Shadows by Gerson M. Mallilin (Poem) - Critique, Analysis, Meaning

They are like strangers on the ground,
These shadows shy;
Walk upon them, strike them,
They never cry.

And yet within me something says
They are the hosts,
And we but strangers in a place
Whose kings are ghosts.

Analysis, Meanings, Notes:

In this poem, the poet attempts to define and understand the world of shadows. He articulates what most of us think of our shadows. Mallilin describes shadows as strangers who are shy and who never complain despite being walked upon. Describing shadows as strangers is very appropriate. They are always with us wherever we go. But they are also always nameless, formless, and devoid of any emotions.

In the second stanza, the poet puts forth the kind of feelings stirred within him by shadows. He turns upside down what he talked about in the first stanza. Instead of the shadows being the strangers, the poet thinks that we are the strangers and that shadows are our hosts. The poet imagines a parallel universe where ghosts are kings, shadows are their subjects, and people are mere strangers.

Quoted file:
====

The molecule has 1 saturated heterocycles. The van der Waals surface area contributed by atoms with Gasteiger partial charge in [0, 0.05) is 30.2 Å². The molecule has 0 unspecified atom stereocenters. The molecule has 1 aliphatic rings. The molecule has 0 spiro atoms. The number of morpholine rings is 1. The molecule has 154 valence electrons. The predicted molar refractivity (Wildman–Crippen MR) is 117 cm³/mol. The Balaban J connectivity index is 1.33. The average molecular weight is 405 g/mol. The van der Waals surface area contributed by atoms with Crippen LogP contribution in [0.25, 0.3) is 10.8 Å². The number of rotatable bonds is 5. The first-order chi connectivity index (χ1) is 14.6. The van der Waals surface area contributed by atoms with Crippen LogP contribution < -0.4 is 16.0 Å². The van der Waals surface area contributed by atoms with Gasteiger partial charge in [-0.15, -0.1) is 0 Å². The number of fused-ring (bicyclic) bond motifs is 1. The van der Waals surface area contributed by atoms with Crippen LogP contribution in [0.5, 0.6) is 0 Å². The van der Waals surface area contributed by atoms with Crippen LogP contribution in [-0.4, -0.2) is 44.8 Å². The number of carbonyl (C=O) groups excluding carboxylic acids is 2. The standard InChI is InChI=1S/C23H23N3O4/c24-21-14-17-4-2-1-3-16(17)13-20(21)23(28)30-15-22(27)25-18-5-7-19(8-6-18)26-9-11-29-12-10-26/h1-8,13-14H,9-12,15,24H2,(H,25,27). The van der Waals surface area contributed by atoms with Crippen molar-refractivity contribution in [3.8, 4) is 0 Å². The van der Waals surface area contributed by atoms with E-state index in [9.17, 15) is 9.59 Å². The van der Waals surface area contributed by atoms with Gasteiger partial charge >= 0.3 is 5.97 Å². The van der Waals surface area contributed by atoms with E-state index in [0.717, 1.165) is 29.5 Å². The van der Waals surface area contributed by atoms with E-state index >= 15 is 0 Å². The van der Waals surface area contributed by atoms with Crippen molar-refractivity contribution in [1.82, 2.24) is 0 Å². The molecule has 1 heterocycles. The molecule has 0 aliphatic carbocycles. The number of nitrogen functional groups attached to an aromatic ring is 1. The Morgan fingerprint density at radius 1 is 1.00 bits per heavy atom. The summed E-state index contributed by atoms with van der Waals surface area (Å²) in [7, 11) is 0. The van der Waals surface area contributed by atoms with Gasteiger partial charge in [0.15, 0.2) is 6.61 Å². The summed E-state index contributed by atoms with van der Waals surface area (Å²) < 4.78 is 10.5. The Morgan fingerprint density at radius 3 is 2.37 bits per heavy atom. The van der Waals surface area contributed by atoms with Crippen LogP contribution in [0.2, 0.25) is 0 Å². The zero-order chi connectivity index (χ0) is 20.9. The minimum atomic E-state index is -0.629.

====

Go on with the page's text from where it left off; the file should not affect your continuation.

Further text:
For discussion:

1. Why did the poet describe shadows as shy?
2. Do you agree that shadows never cry?
3. Do you share the poet's feeling that shadows are the hosts and that we are the strangers?